KILEY (voice-over): But as winter approaches and Russia suffers international isolation, many Russians may begin to tire of their leaders snarls.


KILEY: Now Jake, it's quite difficult to assess in this country how Russians are really feeling because the domestic press has been increasingly muzzled. We're very aware of the crackdowns that have been seen in the past. Now legislation recently introduced being implemented to a designated an awful lot of local media as foreign agents drastically restricting their abilities and self-identifying in some cases, as traitors. It is having a very substantial effect on the local media here. So as these criticisms are getting louder internationally, they're more muzzled here in places like Moscow, Jake.


TAPPER: All right, Sam Kiley in Moscow. We have some breaking news for you on the hunt for Brian Laundrie. What did the FBI announced just moments ago, stay with us.


TAPPER: Breaking news, just moments ago the FBI announced that after comparing dental records they have confirmed that the human remains found in the Florida Nature Park are indeed those of Brian Laundrie. Let's get straight to CNN's Leyla Santiago is in Sarasota County, Florida for us. Leyla, what else does the FBI saying?

LEYLA SANTIAGO, CNN CORRESPONDENT: Well, Jake, let me send you straight to the tweet from FBI that confirms this. It says on October 21st, 2021. A comparison of dental records confirmed that the humane or excuse me, the human remains found at the T. Mabry Carlton Jr. Memorial Reserve and the Myakkahatchee Creek Environmental Park are those of Brian Laundrie so a very big question answered in just the last 10 minutes in terms of who did these human remains belong. We now know that they are of Brian Laundrie. We have also learned that not too long ago police visited the home of Brian Laundrie's parents. So we're waiting to get more information on exactly what sort of exchange they had.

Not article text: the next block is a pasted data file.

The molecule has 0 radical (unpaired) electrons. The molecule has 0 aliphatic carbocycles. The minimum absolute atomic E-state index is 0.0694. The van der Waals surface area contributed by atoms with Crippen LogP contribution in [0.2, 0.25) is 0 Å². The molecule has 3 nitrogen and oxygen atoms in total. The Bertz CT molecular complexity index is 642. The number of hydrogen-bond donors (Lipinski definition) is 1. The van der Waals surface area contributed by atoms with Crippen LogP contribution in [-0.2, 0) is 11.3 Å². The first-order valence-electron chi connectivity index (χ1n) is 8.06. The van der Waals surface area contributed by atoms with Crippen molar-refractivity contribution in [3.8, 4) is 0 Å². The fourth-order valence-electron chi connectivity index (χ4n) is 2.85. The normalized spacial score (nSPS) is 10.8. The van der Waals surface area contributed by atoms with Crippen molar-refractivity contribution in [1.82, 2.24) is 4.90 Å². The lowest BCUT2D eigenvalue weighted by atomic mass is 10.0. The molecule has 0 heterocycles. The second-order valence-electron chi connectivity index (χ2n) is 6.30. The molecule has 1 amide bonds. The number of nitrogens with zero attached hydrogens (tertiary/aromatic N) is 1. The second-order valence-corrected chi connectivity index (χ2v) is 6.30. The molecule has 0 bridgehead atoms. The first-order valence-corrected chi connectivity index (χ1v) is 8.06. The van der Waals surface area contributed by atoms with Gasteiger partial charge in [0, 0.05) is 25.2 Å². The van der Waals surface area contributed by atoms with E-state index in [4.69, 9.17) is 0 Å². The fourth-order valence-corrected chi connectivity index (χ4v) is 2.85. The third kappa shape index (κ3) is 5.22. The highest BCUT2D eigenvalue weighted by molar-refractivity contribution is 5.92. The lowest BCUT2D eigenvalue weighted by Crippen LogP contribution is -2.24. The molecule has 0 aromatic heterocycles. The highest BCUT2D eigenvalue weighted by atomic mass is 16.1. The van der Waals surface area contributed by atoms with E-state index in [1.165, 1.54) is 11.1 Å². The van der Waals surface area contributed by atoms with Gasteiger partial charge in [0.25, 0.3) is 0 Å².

[17:50:15] But this came just before the FBI tweeted out the new information that those human remains that were found yesterday belonged to Brian Laundrie. Still a lot of questions here, Jake, we know that the remains the remains belong to him, but we don't know how he died. And we also have a lot of questions about the belongings that police say they found near where those skeletal remains were found, which by the way, I actually just spoke to North Port police, one of the assisting agencies in this investigation, they tell me that it was about 40 minute walk from where we are right now and that they not only found a backpack, which we learned yesterday from the FBI, as well as a notebook but that they also found clothing that belonged to Brian Laundrie that was consistent with what he was wearing when he was last seen.